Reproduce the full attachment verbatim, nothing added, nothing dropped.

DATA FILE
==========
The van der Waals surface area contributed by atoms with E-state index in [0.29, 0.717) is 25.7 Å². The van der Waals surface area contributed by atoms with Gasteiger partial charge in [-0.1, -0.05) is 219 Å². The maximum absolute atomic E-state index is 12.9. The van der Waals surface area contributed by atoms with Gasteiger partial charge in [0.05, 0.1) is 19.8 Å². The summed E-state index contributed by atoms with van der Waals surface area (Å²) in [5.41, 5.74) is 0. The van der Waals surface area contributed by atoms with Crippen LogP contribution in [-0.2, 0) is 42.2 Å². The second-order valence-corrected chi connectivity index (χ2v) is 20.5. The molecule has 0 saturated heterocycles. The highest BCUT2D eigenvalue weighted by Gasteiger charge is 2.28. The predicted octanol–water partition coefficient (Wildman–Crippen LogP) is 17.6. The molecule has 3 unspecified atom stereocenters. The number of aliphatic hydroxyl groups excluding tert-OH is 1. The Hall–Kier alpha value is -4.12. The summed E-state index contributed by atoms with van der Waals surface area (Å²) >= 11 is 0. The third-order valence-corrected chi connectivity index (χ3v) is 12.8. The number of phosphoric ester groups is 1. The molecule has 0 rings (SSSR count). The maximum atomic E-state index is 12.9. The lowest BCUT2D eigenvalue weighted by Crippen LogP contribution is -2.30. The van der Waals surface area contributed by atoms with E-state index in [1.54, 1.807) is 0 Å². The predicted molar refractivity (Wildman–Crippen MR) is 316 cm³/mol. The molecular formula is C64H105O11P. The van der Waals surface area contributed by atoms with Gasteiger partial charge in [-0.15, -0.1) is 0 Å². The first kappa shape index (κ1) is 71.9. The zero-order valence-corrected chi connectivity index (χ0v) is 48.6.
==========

The van der Waals surface area contributed by atoms with E-state index in [0.29, 0.717) is 25.7 Å². The van der Waals surface area contributed by atoms with Gasteiger partial charge in [-0.1, -0.05) is 219 Å². The maximum absolute atomic E-state index is 12.9. The van der Waals surface area contributed by atoms with Gasteiger partial charge in [0.05, 0.1) is 19.8 Å². The summed E-state index contributed by atoms with van der Waals surface area (Å²) in [5.41, 5.74) is 0. The van der Waals surface area contributed by atoms with Crippen LogP contribution in [-0.2, 0) is 42.2 Å². The second-order valence-corrected chi connectivity index (χ2v) is 20.5. The molecule has 0 saturated heterocycles. The highest BCUT2D eigenvalue weighted by Gasteiger charge is 2.28. The predicted octanol–water partition coefficient (Wildman–Crippen LogP) is 17.6. The molecule has 3 unspecified atom stereocenters. The number of aliphatic hydroxyl groups excluding tert-OH is 1. The Hall–Kier alpha value is -4.12. The summed E-state index contributed by atoms with van der Waals surface area (Å²) >= 11 is 0. The third-order valence-corrected chi connectivity index (χ3v) is 12.8. The number of phosphoric ester groups is 1. The molecule has 0 rings (SSSR count). The maximum atomic E-state index is 12.9. The lowest BCUT2D eigenvalue weighted by Crippen LogP contribution is -2.30. The van der Waals surface area contributed by atoms with E-state index in [1.54, 1.807) is 0 Å². The predicted molar refractivity (Wildman–Crippen MR) is 316 cm³/mol. The molecular formula is C64H105O11P. The van der Waals surface area contributed by atoms with Gasteiger partial charge in [-0.15, -0.1) is 0 Å². The first kappa shape index (κ1) is 71.9. The zero-order valence-corrected chi connectivity index (χ0v) is 48.6.